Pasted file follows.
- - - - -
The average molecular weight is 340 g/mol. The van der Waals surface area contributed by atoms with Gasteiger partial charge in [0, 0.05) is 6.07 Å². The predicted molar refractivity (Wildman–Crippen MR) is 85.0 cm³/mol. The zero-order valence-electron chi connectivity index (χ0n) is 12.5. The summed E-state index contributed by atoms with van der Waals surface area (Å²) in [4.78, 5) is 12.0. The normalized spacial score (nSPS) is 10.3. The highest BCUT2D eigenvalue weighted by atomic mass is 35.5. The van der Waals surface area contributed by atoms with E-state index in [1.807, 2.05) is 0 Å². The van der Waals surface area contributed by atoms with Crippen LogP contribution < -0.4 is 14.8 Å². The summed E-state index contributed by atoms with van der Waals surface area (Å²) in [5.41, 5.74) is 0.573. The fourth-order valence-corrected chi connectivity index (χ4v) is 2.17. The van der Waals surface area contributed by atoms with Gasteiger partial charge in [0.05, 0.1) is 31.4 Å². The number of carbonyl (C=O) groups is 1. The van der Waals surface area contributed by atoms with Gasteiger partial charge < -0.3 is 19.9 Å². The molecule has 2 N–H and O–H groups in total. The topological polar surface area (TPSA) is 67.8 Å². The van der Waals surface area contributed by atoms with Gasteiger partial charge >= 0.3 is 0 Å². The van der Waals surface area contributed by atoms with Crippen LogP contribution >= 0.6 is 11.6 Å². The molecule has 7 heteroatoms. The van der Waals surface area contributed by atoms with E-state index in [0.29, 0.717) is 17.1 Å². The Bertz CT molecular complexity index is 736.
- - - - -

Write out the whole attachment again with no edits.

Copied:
The average molecular weight is 340 g/mol. The van der Waals surface area contributed by atoms with Gasteiger partial charge in [0, 0.05) is 6.07 Å². The predicted molar refractivity (Wildman–Crippen MR) is 85.0 cm³/mol. The zero-order valence-electron chi connectivity index (χ0n) is 12.5. The summed E-state index contributed by atoms with van der Waals surface area (Å²) in [4.78, 5) is 12.0. The normalized spacial score (nSPS) is 10.3. The highest BCUT2D eigenvalue weighted by atomic mass is 35.5. The van der Waals surface area contributed by atoms with E-state index in [1.807, 2.05) is 0 Å². The van der Waals surface area contributed by atoms with Crippen LogP contribution < -0.4 is 14.8 Å². The summed E-state index contributed by atoms with van der Waals surface area (Å²) in [5.41, 5.74) is 0.573. The fourth-order valence-corrected chi connectivity index (χ4v) is 2.17. The van der Waals surface area contributed by atoms with Gasteiger partial charge in [0.05, 0.1) is 31.4 Å². The number of carbonyl (C=O) groups is 1. The van der Waals surface area contributed by atoms with Gasteiger partial charge < -0.3 is 19.9 Å². The molecule has 2 N–H and O–H groups in total. The topological polar surface area (TPSA) is 67.8 Å². The van der Waals surface area contributed by atoms with Gasteiger partial charge >= 0.3 is 0 Å². The van der Waals surface area contributed by atoms with Crippen LogP contribution >= 0.6 is 11.6 Å². The molecule has 7 heteroatoms. The van der Waals surface area contributed by atoms with E-state index in [0.29, 0.717) is 17.1 Å². The Bertz CT molecular complexity index is 736.